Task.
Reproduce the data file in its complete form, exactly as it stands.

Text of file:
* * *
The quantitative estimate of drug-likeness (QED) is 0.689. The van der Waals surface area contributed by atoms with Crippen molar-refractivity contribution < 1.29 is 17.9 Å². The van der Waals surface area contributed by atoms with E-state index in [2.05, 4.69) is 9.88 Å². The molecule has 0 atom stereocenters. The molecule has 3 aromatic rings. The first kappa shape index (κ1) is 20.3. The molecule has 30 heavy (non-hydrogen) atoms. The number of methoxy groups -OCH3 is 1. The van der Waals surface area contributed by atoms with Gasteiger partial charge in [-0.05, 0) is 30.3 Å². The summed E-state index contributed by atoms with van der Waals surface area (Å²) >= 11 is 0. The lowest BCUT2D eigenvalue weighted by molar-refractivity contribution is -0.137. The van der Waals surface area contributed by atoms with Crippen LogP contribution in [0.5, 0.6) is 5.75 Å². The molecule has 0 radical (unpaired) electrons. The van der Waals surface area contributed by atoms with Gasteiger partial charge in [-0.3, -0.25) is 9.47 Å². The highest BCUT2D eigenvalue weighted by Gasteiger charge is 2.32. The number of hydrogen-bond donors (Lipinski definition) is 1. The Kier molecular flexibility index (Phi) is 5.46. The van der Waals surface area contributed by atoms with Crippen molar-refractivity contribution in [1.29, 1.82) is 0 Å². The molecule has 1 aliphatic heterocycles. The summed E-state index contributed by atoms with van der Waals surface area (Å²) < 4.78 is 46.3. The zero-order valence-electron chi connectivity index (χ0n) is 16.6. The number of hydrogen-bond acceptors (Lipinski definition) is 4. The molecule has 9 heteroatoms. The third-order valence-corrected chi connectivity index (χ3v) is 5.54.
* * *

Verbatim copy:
The quantitative estimate of drug-likeness (QED) is 0.689. The van der Waals surface area contributed by atoms with Crippen molar-refractivity contribution < 1.29 is 17.9 Å². The van der Waals surface area contributed by atoms with E-state index in [2.05, 4.69) is 9.88 Å². The molecule has 0 atom stereocenters. The molecule has 3 aromatic rings. The first kappa shape index (κ1) is 20.3. The molecule has 30 heavy (non-hydrogen) atoms. The number of methoxy groups -OCH3 is 1. The van der Waals surface area contributed by atoms with Gasteiger partial charge in [-0.05, 0) is 30.3 Å². The summed E-state index contributed by atoms with van der Waals surface area (Å²) >= 11 is 0. The lowest BCUT2D eigenvalue weighted by molar-refractivity contribution is -0.137. The van der Waals surface area contributed by atoms with Crippen LogP contribution in [0.5, 0.6) is 5.75 Å². The molecule has 0 radical (unpaired) electrons. The van der Waals surface area contributed by atoms with Gasteiger partial charge in [-0.3, -0.25) is 9.47 Å². The highest BCUT2D eigenvalue weighted by Gasteiger charge is 2.32. The number of hydrogen-bond donors (Lipinski definition) is 1. The Kier molecular flexibility index (Phi) is 5.46. The van der Waals surface area contributed by atoms with Crippen molar-refractivity contribution in [1.29, 1.82) is 0 Å². The molecule has 1 aliphatic heterocycles. The summed E-state index contributed by atoms with van der Waals surface area (Å²) < 4.78 is 46.3. The zero-order valence-electron chi connectivity index (χ0n) is 16.6. The number of hydrogen-bond acceptors (Lipinski definition) is 4. The molecule has 9 heteroatoms. The third-order valence-corrected chi connectivity index (χ3v) is 5.54.